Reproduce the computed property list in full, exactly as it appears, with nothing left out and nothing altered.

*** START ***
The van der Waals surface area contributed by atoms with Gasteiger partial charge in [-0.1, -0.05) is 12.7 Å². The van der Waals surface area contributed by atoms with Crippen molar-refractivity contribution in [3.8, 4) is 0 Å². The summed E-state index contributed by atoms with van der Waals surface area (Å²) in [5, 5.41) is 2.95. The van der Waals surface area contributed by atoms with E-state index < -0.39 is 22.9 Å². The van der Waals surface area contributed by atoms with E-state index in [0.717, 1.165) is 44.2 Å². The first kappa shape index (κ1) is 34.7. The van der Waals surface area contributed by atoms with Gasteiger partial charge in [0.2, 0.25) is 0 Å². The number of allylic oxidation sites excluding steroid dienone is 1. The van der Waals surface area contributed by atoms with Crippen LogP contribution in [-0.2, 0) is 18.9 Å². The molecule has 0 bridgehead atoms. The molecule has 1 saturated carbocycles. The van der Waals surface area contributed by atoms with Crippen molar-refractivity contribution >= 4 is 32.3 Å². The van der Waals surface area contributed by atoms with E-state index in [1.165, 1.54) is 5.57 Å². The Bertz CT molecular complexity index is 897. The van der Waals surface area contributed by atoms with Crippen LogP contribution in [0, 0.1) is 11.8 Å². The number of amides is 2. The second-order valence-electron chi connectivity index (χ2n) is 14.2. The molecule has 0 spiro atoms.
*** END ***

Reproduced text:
The van der Waals surface area contributed by atoms with Gasteiger partial charge in [-0.1, -0.05) is 12.7 Å². The van der Waals surface area contributed by atoms with Crippen molar-refractivity contribution in [3.8, 4) is 0 Å². The summed E-state index contributed by atoms with van der Waals surface area (Å²) in [5, 5.41) is 2.95. The van der Waals surface area contributed by atoms with E-state index < -0.39 is 22.9 Å². The van der Waals surface area contributed by atoms with E-state index in [0.717, 1.165) is 44.2 Å². The first kappa shape index (κ1) is 34.7. The van der Waals surface area contributed by atoms with Gasteiger partial charge in [0.2, 0.25) is 0 Å². The number of allylic oxidation sites excluding steroid dienone is 1. The van der Waals surface area contributed by atoms with Crippen LogP contribution in [-0.2, 0) is 18.9 Å². The molecule has 0 bridgehead atoms. The molecule has 1 saturated carbocycles. The van der Waals surface area contributed by atoms with Crippen molar-refractivity contribution >= 4 is 32.3 Å². The van der Waals surface area contributed by atoms with E-state index in [1.165, 1.54) is 5.57 Å². The Bertz CT molecular complexity index is 897. The van der Waals surface area contributed by atoms with Crippen LogP contribution in [0, 0.1) is 11.8 Å². The number of amides is 2. The second-order valence-electron chi connectivity index (χ2n) is 14.2. The molecule has 0 spiro atoms.